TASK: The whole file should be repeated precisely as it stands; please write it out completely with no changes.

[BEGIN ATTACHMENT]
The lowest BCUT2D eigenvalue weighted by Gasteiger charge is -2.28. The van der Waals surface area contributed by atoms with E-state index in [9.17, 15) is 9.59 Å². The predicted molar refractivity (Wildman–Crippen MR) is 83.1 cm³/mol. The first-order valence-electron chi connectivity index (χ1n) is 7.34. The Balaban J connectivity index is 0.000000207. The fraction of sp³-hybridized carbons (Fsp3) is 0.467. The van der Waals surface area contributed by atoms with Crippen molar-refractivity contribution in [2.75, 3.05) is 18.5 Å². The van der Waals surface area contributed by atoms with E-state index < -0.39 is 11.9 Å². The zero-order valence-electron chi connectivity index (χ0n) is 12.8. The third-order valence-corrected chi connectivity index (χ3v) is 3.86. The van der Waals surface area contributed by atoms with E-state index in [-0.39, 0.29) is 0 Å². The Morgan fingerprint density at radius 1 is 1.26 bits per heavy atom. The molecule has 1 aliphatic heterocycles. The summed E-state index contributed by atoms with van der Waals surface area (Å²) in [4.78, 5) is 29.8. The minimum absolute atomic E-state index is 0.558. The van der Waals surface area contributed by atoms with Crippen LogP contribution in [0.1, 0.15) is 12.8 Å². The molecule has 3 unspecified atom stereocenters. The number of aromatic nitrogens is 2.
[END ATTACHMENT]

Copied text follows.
The lowest BCUT2D eigenvalue weighted by Gasteiger charge is -2.28. The van der Waals surface area contributed by atoms with E-state index in [9.17, 15) is 9.59 Å². The predicted molar refractivity (Wildman–Crippen MR) is 83.1 cm³/mol. The first-order valence-electron chi connectivity index (χ1n) is 7.34. The Balaban J connectivity index is 0.000000207. The fraction of sp³-hybridized carbons (Fsp3) is 0.467. The van der Waals surface area contributed by atoms with Crippen molar-refractivity contribution in [2.75, 3.05) is 18.5 Å². The van der Waals surface area contributed by atoms with E-state index < -0.39 is 11.9 Å². The zero-order valence-electron chi connectivity index (χ0n) is 12.8. The third-order valence-corrected chi connectivity index (χ3v) is 3.86. The van der Waals surface area contributed by atoms with E-state index in [-0.39, 0.29) is 0 Å². The Morgan fingerprint density at radius 1 is 1.26 bits per heavy atom. The molecule has 1 aliphatic heterocycles. The summed E-state index contributed by atoms with van der Waals surface area (Å²) in [4.78, 5) is 29.8. The minimum absolute atomic E-state index is 0.558. The van der Waals surface area contributed by atoms with Crippen LogP contribution in [0.1, 0.15) is 12.8 Å². The molecule has 3 unspecified atom stereocenters. The number of aromatic nitrogens is 2.